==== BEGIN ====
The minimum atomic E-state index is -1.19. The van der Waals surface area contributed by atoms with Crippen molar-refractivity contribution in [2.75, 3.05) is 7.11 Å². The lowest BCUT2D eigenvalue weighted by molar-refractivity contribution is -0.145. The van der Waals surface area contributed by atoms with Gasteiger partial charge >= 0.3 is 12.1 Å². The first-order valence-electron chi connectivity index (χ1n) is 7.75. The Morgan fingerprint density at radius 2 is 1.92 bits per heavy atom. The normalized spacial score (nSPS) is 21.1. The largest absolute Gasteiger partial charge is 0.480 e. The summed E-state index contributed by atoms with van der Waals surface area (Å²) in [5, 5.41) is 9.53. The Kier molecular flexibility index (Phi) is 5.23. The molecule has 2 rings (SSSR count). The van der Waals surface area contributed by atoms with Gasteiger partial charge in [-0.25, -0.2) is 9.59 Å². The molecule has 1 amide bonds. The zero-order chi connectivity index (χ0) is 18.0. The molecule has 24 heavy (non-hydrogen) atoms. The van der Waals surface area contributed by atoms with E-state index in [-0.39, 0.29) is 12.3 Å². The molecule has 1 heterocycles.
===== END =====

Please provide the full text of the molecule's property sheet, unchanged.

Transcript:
The minimum atomic E-state index is -1.19. The van der Waals surface area contributed by atoms with Crippen molar-refractivity contribution in [2.75, 3.05) is 7.11 Å². The lowest BCUT2D eigenvalue weighted by molar-refractivity contribution is -0.145. The van der Waals surface area contributed by atoms with Gasteiger partial charge >= 0.3 is 12.1 Å². The first-order valence-electron chi connectivity index (χ1n) is 7.75. The Morgan fingerprint density at radius 2 is 1.92 bits per heavy atom. The normalized spacial score (nSPS) is 21.1. The largest absolute Gasteiger partial charge is 0.480 e. The summed E-state index contributed by atoms with van der Waals surface area (Å²) in [5, 5.41) is 9.53. The Kier molecular flexibility index (Phi) is 5.23. The molecule has 2 rings (SSSR count). The van der Waals surface area contributed by atoms with Gasteiger partial charge in [-0.25, -0.2) is 9.59 Å². The molecule has 1 amide bonds. The zero-order chi connectivity index (χ0) is 18.0. The molecule has 24 heavy (non-hydrogen) atoms. The van der Waals surface area contributed by atoms with E-state index in [-0.39, 0.29) is 12.3 Å². The molecule has 1 heterocycles.